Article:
Jim Fisher, owner of the Mackinac Wheels bike shop, says the island’s interior is a great escape from the crowds. “When you’re out on the trails you rarely run into anyone,” he says. “It’s peaceful and relaxing, no matter what kind of riding you want to do.”

With more than 30 miles of single-track paths, adventurous bikers can snake alongside swamps or traverse limestone ledges before angling beneath towering evergreens. On the island’s northwest side, facing St. Ignace, your likeliest trailside companions might be barred owls or pileated woodpeckers. 

Those looking for paddleboard adventures can find routes from the marina to Arch Rock, or on quiet sections of the lake beyond downtown’s traffic.

Getting Wet

With a little effort, visitors can discover plenty of good swimming spots, but be forewarned that the beaches are mostly rocky. Those wanting to wade into the surf can easily find pockets of privacy at places like Brown’s Brook or Point Aux Pines. While Petoskey stones are rare finds on island beaches, rocks that look custom-made for skipping are plentiful. 

More swimmers also are discovering Mackinac Island’s organized events, including the ÖTILLÖ’s SwimRun relay and Mackinac Island Swim’s shoreline loop, both of which take place in August.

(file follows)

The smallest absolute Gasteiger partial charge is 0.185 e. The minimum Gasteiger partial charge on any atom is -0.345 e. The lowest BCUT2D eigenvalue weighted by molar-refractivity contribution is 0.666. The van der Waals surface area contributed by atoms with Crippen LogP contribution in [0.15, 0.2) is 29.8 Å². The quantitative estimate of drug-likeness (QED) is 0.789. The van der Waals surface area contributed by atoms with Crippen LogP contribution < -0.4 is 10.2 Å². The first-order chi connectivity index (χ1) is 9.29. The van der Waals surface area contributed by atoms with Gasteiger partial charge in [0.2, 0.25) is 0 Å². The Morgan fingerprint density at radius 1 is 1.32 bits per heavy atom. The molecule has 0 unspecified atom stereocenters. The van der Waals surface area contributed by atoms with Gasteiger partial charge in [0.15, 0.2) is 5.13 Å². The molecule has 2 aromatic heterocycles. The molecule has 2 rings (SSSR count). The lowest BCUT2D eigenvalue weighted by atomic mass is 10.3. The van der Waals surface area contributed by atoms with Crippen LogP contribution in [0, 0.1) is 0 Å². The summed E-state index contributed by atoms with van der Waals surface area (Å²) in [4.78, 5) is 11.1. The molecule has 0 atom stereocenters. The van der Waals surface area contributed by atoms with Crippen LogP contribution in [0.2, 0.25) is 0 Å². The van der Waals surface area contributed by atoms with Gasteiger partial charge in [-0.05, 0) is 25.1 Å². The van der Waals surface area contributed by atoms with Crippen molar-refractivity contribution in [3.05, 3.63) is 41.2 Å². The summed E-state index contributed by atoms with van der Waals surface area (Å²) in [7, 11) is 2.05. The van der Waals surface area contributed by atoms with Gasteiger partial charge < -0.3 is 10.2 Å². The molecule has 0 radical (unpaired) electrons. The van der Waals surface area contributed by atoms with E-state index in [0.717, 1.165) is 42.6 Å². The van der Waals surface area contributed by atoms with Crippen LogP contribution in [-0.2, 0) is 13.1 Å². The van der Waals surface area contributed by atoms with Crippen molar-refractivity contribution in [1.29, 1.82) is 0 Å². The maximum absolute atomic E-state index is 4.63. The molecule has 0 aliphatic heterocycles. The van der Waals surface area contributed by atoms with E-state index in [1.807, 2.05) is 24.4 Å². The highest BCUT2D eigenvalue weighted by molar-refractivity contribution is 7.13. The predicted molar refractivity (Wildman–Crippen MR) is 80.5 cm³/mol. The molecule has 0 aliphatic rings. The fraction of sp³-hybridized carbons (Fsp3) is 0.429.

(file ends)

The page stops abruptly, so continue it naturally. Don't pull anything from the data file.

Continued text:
Jon Vos says what brings people to the Mackinac Island Swim is the combination of conditions and location. “The crystal-clear water is really what draws everyone,” he says, adding that it isn’t only swimmers who enjoy the event. “It’s probably one of the most spectator-friendly swim events. You can have your whole family come out and see you swim the entire length of the event.”

The annual Lilac Festival Run and Walk, this year on June 8, is an energizing way to take in the island’s beauty during the event’s morning activities.

Paddle Pleasures

If you’d rather be on the water, you can opt for a kayak or a paddleboard. Popular routes might find you threading through the marina toward Arch Rock, where you can leave the ferry boat traffic behind. If you’re feeling more adventurous, try paddling beyond the breakwalls into the Straits of Mackinac toward uninhabited Round Island, no more than a mile south. Early morning paddlers can follow the sunrise, and often share the water with chattering otters or ghost-like herons.

Never paddle alone and be prepared for any possibility, says Anthony Arabie, longtime manager and guide at Great Turtle Kayak Tours, who knows how the conditions can change quickly. “Depending on the wind and currents,” he explains, “the lake can be as calm as a small pond or as roaring as an ocean.”  

Whatever your preference, from running to paddling and more in between, Mackinac Island offers wonderful woods and the water to counter the crowds — even during the busy summer season.